|Despite first-rate leads and terrific locations, romantic drama But Always is astoundingly shallow and an incredible disappointment. Nicholas Tse and Gao Yuanyuan team for the first time as lovers whose lifelong courtship is by turns serendipitous, ironic and ridiculous. After opening in New York in 2001, the film cuts to Beijing in 1982, when young Anran (Shi Xinyi) met orphan Zhao Yongyuan (Shi Pengyuan). A poor kid assigned by friends to watch over the newly-transferred Anran, Yongyuan takes to his assignment with stalwart dedication. After some initial discomfort, the two become friends and Yongyuan declares, “From now on, I’ll follow you wherever you go.” While a disturbing mantra for stalkers, the phrase actually charms young Anran and why shouldn’t it? These are young, wide-eyed kids with no bad intentions. Both are fortunate enough to discover a soulmate so early in life, and director-writer Snow Xou presents their charmed meeting in an innocent, nostalgic light.
Sadly, the kids grow up and both innocence and intelligence are lost. After his grandmother dies, Yongyuan is taken to Guangzhou by his uncle (Lam Suet), disappearing from Anran’s life without a word. In 1993, college student Anran – now looking like that movie star Gao Yuanyuan – works to fulfill her dead mother’s dream by becoming a doctor. Yongyuan – now looking like dashing Hong Kong actor Nicholas Tse – returns to Beijing, where he hawks clothes from a street stall with his uncle. Yongyuan and Anran cross paths again, and suddenly the memories of his innocent stalking come rushing back and they’re back on the soulmate track. Love is rekindled in intimate, dreamlike exchanges framed by glowing lens flares and luscious camerawork. Alas, after the consummation of their love, Yongyuan disappears again. The couple’s childhood friend Sun Yuejin (Du Haitao) informs Anran that Yongyuan has another woman and actually doesn’t love her. Oh, the heartbreak!
Cut to 1997, and Anran is chasing the American dream in New York City. However, Yongyuan shows up, and he’s riding in limousines and paying for expensive meals while wearing dapper suits and flowing scarves. Basically, Yongyuan is a walking Brooks Brothers advertisement, and he wants Anran back. On her end, Anran is pissed that Yongyuan left her hanging and says no to a reunion – not that she’s currently that happy. She’s dating a struggling, temperamental artist (Qin Hao) and has a crappy job working as a dishwasher – so much for that American dream, eh? But Always references the late twentieth century trend of young Chinese travelling to America to make their fortunes, and like last year’s American Dream in China, it indicates that the allure for America has expired and the Chinese diaspora is now returning home where the real money is. However, this China-fluffing is mostly lip service, only showing up in passing or through voiceover. This and other potentially interesting themes are present, but don’t get overtly pushed.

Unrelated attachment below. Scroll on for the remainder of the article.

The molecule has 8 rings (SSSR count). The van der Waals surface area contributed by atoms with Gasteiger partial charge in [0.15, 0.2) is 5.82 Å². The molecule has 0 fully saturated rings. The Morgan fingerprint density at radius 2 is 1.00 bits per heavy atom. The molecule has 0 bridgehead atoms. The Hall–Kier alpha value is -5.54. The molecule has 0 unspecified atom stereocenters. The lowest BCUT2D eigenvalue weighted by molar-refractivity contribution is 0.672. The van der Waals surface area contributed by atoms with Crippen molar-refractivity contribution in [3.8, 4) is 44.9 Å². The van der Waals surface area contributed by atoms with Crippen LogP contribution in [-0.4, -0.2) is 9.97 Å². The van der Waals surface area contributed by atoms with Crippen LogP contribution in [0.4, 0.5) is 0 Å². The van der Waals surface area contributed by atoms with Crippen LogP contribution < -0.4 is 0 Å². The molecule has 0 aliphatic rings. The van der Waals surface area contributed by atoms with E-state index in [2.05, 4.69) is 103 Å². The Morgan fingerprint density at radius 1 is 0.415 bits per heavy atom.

Mainly, But Always is a love story – but not a normal one. This is a SUPER LOVE STORY where clichés fly fast and furious and important details are brushed aside to create drama. When Yongyuan shows up in New York as a desirable rich guy, it’s been only three years since he was street hawking in Beijing. There’s an explanation, but it consists of a fifteen second voiceover/flashback, and is as believable as Nicholas Tse needing cosmetic surgery to become more attractive. Granted, But Always is about an epic love and not how Yongyuan became an instant English-speaking tycoon, but these side stories – the “B” plots – can enrich a film and make it greater. As is, the film sprints through plot checkpoints so it can hit its money moments – two love scenes that linger lovingly on Nic Tse’s chiseled abs – and ask the perfunctory question: “Will they or won’t they?” Numerous times you think they will, but the script twists, turns and contorts itself to delay the inevitable happy ending.
Whoops, prepare for one final contortion that may kneecap that happy ending. The film’s conclusion is predictable if you’re paying attention to where the film opens, when it takes place and what architecture you see dotting the skyline. But Always uses historical events to prop up its story, but their use is pretentious and pandering. Stuff like the Tangshan earthquake of 1976, the death of Princess Diana and the Hong Kong Handover are explicitly cited (but not the Tiananmen Massacre, fancy that), but none of the events really enrich the story or characters. But Always is simply so absorbed in its own romantic tragedy that it neglects to do the little things that would make its story credible. Supporting characters are types, subplots are glossed over and coincidence is leaned upon to shove the film towards its conclusion. But Always certainly looks beautiful, and is as gorgeous as a soft-focus, beautifully arranged jewelry ad about a timeless love. It’s also as substantial.
Fault for But Always can be spread around – even to the lead actors, though their physical beauty is hard to criticize. Gao Yuanyuan deserves her reputation as a romance film queen, and possesses elegance and charm that make her instantly compelling. Unfortunately, even she has a hard time selling this thin romance, and Nicholas Tse looks incredibly uncomfortable as her screen partner. He brings a sensitivity and natural edginess to Yongyuan, but the character is too much of a construct – a fantasy “best man ever” who’s basically a shorter version of one of those lovelorn hunks found in sweaty supermarket romance novels. This is a guy who’ll do everything for his beloved, including stay silent to spare her any guilt – though that decision actually exacerbates the conflict and sets up even more years of torn-apart tragedy. Le sigh. For all But Always attempts – meaning, tragedy and above all romance – it only succeeds at being shallow, manipulative and gorgeously inept. But, but, but nothing.